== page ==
American Alligator

Alligator 

The American alligator is an amphibious reptile that spends all of its time in and around swamps and rivers.  Alligators and crocodiles are descendants from reptiles that lived between 225 and 65 million years ago.

The alligator has been a target for hunters for many years because of its leather skin that can be made into shoes, handbags, and other items. Hunting has greatly reduced alligator populations in the past. In the 1969, the American alligator was placed under federal protection, and its numbers have since increased. In 1987 the U. S. Fish and Wildlife Service declared the American alligator to be out of danger.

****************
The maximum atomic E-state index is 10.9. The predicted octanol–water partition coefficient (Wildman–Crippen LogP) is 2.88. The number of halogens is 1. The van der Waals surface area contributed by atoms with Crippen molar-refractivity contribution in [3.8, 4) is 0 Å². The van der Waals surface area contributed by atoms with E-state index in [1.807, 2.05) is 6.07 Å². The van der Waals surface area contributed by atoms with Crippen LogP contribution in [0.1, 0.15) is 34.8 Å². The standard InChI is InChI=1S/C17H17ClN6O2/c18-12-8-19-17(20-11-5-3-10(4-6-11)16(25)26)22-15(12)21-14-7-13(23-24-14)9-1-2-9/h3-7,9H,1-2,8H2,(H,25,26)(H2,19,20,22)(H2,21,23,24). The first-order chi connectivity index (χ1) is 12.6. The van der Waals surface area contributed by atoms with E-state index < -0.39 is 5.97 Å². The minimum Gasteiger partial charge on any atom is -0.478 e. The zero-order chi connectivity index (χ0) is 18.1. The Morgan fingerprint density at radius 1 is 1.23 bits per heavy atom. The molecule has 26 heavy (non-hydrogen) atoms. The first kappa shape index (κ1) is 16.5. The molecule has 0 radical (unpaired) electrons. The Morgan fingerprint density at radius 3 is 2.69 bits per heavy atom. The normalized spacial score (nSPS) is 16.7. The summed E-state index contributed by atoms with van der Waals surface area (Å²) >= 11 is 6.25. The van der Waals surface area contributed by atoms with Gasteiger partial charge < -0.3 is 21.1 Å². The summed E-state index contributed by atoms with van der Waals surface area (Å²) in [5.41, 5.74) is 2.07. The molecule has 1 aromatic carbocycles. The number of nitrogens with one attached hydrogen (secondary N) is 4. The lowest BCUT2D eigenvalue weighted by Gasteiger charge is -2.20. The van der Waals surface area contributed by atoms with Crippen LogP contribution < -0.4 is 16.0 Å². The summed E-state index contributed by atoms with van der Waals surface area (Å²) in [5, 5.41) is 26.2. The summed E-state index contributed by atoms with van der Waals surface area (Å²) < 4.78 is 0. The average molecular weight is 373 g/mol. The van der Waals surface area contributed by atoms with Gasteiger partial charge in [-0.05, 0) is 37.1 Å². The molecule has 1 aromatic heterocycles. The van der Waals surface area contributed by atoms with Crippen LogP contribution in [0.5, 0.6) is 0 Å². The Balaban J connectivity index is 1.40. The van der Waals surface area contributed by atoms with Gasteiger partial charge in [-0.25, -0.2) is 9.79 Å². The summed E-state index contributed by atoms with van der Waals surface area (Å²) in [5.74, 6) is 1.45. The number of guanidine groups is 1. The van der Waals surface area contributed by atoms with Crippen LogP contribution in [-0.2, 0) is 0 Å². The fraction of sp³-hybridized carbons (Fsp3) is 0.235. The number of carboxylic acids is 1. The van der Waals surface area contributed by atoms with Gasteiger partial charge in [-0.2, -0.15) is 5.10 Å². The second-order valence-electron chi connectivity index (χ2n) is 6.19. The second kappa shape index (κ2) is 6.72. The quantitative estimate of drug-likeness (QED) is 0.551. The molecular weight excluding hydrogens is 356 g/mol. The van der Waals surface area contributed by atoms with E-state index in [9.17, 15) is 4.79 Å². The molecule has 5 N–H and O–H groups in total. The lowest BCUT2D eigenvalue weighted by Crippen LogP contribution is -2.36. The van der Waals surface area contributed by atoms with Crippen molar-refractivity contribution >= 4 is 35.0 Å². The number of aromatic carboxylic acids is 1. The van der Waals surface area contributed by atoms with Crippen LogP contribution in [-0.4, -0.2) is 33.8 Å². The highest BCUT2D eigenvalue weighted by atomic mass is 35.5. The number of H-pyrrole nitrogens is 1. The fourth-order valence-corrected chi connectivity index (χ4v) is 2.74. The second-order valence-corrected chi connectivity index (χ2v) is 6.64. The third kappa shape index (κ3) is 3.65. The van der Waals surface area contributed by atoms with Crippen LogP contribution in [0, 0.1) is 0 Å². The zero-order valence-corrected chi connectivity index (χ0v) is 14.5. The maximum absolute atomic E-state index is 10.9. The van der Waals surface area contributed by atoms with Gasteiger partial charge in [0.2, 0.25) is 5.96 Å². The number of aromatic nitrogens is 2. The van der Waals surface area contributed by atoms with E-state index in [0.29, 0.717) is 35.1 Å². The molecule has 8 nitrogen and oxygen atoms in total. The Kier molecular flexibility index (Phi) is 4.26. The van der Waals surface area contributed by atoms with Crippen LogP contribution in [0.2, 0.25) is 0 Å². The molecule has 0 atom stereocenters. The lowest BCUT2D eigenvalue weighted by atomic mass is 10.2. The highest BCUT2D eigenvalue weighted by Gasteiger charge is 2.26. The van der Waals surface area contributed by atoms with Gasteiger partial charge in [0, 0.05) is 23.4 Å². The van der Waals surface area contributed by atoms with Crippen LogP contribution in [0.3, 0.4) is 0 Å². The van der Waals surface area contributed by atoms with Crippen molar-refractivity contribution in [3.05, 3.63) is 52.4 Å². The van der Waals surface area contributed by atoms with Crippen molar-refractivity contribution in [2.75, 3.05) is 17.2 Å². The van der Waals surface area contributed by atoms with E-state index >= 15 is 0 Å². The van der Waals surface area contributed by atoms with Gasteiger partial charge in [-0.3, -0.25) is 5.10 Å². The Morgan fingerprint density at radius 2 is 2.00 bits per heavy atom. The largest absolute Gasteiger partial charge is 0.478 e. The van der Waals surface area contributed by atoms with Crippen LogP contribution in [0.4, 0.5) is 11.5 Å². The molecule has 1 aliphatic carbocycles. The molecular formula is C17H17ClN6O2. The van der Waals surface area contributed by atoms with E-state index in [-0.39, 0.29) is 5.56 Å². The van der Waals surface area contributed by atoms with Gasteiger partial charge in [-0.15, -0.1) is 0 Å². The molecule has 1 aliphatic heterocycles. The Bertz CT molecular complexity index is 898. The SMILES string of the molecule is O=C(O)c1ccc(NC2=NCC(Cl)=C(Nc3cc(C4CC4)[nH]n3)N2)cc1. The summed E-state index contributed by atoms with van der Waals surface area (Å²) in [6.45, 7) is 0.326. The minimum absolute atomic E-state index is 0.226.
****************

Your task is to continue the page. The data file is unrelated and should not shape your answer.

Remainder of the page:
FAST FACTS
SCIENTIFIC NAME
ALLIGATOR MISSISSIPPIENSIS
WHERE IN THE WILD?
EASTERN U.S. COASTAL PLAINS FROM NORTH CAROLINA TO TEXAS
WHAT'S ON THE MENU?
SMALL ALLIGATORS FEED ON INSECTS, CRAYFISH, MINNOWS, AND FROGS. ADULTS EAT LARGER FISH, WATER BIRDS,
LIFE SPAN UP TO 50 YEARS